Using This Algorithm, You Can Make Better Choices

Stumped with selecting between 200 options? Here's how you can get close to the best possible fit for you.

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Photo by Brian Jones

I recently was watching an episode of Catalyst about using algorithms to help us make better choices, and the first segment was the 37% rule.

The idea of this algorithm is to stick with a predetermined number of choices (no swapsies!) and pick from there.

Lets say you are looking for the right ghostwriter to help you work on your next book. Whether you already have 200 candidates or plan to look for, or already have the 200 candidates — you can still use this approach.

Here are the steps:

1.) Choose a baseline

Set the first 37% (for the example of 200 choices, that would be 74), as your baseline. Out of the 74 pick the best one.

If you already have 200 candidates put together, increase your changes making the algorithm work for you by randomising each ghostwriter (so you’ll remove any personal biases having seen their work before).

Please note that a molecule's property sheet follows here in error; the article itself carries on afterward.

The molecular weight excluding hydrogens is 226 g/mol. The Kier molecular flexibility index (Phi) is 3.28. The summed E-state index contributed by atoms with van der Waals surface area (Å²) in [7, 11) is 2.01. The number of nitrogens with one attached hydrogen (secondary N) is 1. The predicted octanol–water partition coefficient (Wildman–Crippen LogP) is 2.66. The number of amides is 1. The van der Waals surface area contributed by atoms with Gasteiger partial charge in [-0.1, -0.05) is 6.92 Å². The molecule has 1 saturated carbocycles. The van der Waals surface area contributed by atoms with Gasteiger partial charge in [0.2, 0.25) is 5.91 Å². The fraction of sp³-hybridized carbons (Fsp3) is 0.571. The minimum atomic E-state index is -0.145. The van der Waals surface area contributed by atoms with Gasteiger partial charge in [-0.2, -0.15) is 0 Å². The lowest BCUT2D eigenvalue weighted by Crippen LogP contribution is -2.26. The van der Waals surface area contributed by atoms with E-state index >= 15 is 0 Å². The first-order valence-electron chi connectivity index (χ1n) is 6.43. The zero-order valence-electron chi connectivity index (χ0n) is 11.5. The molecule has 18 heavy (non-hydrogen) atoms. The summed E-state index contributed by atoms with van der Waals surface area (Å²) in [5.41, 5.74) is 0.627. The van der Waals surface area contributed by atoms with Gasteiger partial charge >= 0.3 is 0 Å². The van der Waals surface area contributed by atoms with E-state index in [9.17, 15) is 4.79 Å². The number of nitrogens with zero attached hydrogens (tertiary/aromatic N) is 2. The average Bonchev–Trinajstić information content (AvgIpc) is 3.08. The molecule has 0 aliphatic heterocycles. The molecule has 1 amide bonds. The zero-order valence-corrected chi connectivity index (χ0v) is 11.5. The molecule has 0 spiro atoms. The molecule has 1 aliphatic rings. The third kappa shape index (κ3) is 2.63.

2.) Make your choice

As you come across the next candidate after another, compare that candidate to your baseline (from the 37%). Is your best one better or not? Keep going until you can find a choice that you think is a better match for you than your baseline.

The upside of this approach is it saves you from having to evaluate all the others (a plus if you were just putting together a list compared to if you already have a list!).

The downside of this strategy is….that its effectiveness decreases if you only are mulling over one choice (should I look for another accountant?). Another if your choices are not truly random (you didn’t realise that the list your choices were already arranged in some sort of order).

Additional Reading:

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What are the most effective algorithms you’ve come across? Send me a note on Twitter! Two more of mine have to do with taxi drivers and holding on to connections longer than is healthy. 

For more content click here for my other pieces and here for previous entries from the Music Discovery Project.

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